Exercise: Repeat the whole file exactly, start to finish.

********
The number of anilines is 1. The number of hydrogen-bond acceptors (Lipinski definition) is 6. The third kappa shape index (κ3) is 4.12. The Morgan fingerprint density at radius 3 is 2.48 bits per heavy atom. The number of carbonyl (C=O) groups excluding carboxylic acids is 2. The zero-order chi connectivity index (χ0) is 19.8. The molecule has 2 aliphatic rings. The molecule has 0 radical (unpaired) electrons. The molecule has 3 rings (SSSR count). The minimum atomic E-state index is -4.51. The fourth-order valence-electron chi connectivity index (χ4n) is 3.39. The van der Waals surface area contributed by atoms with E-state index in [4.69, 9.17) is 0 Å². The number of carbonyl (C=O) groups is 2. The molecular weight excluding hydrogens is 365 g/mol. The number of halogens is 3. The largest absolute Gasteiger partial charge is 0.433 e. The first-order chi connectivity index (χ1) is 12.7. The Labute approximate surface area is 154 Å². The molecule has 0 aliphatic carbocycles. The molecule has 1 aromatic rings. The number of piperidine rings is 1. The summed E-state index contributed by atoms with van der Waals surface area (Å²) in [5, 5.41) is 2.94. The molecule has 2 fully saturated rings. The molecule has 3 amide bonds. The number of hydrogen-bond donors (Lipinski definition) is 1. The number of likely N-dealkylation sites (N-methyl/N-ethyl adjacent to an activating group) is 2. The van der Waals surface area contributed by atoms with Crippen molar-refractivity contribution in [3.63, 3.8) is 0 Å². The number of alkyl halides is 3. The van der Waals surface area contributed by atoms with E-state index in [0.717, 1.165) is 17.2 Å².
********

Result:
The number of anilines is 1. The number of hydrogen-bond acceptors (Lipinski definition) is 6. The third kappa shape index (κ3) is 4.12. The Morgan fingerprint density at radius 3 is 2.48 bits per heavy atom. The number of carbonyl (C=O) groups excluding carboxylic acids is 2. The zero-order chi connectivity index (χ0) is 19.8. The molecule has 2 aliphatic rings. The molecule has 0 radical (unpaired) electrons. The molecule has 3 rings (SSSR count). The minimum atomic E-state index is -4.51. The fourth-order valence-electron chi connectivity index (χ4n) is 3.39. The van der Waals surface area contributed by atoms with E-state index in [4.69, 9.17) is 0 Å². The number of carbonyl (C=O) groups is 2. The molecular weight excluding hydrogens is 365 g/mol. The number of halogens is 3. The largest absolute Gasteiger partial charge is 0.433 e. The first-order chi connectivity index (χ1) is 12.7. The Labute approximate surface area is 154 Å². The molecule has 0 aliphatic carbocycles. The molecule has 1 aromatic rings. The number of piperidine rings is 1. The summed E-state index contributed by atoms with van der Waals surface area (Å²) in [5, 5.41) is 2.94. The molecule has 2 fully saturated rings. The molecule has 3 amide bonds. The number of hydrogen-bond donors (Lipinski definition) is 1. The number of likely N-dealkylation sites (N-methyl/N-ethyl adjacent to an activating group) is 2. The van der Waals surface area contributed by atoms with Crippen molar-refractivity contribution in [3.63, 3.8) is 0 Å². The number of alkyl halides is 3. The van der Waals surface area contributed by atoms with E-state index in [0.717, 1.165) is 17.2 Å².